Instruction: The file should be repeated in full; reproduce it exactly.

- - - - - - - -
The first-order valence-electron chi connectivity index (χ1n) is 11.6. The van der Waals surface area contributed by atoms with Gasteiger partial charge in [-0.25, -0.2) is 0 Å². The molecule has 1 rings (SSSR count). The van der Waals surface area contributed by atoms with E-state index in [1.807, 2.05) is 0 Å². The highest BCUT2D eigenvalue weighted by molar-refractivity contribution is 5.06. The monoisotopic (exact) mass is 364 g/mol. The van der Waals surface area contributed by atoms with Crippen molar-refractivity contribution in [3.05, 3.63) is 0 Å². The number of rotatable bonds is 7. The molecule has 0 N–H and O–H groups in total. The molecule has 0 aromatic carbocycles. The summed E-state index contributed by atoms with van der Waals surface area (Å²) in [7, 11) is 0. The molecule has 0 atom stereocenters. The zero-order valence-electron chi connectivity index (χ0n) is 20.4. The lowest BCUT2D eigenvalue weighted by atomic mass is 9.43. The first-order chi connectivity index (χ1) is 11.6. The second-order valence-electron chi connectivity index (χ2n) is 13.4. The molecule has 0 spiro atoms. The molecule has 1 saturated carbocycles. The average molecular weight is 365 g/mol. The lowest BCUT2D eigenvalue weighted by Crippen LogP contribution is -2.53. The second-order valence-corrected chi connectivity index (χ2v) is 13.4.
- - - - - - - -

The first-order valence-electron chi connectivity index (χ1n) is 11.6. The van der Waals surface area contributed by atoms with Gasteiger partial charge in [-0.25, -0.2) is 0 Å². The molecule has 1 rings (SSSR count). The van der Waals surface area contributed by atoms with E-state index in [1.807, 2.05) is 0 Å². The highest BCUT2D eigenvalue weighted by molar-refractivity contribution is 5.06. The monoisotopic (exact) mass is 364 g/mol. The van der Waals surface area contributed by atoms with Crippen molar-refractivity contribution in [3.05, 3.63) is 0 Å². The number of rotatable bonds is 7. The molecule has 0 N–H and O–H groups in total. The molecule has 0 aromatic carbocycles. The summed E-state index contributed by atoms with van der Waals surface area (Å²) in [7, 11) is 0. The molecule has 0 atom stereocenters. The zero-order valence-electron chi connectivity index (χ0n) is 20.4. The lowest BCUT2D eigenvalue weighted by atomic mass is 9.43. The first-order chi connectivity index (χ1) is 11.6. The second-order valence-electron chi connectivity index (χ2n) is 13.4. The molecule has 0 spiro atoms. The molecule has 1 saturated carbocycles. The average molecular weight is 365 g/mol. The lowest BCUT2D eigenvalue weighted by Crippen LogP contribution is -2.53. The second-order valence-corrected chi connectivity index (χ2v) is 13.4.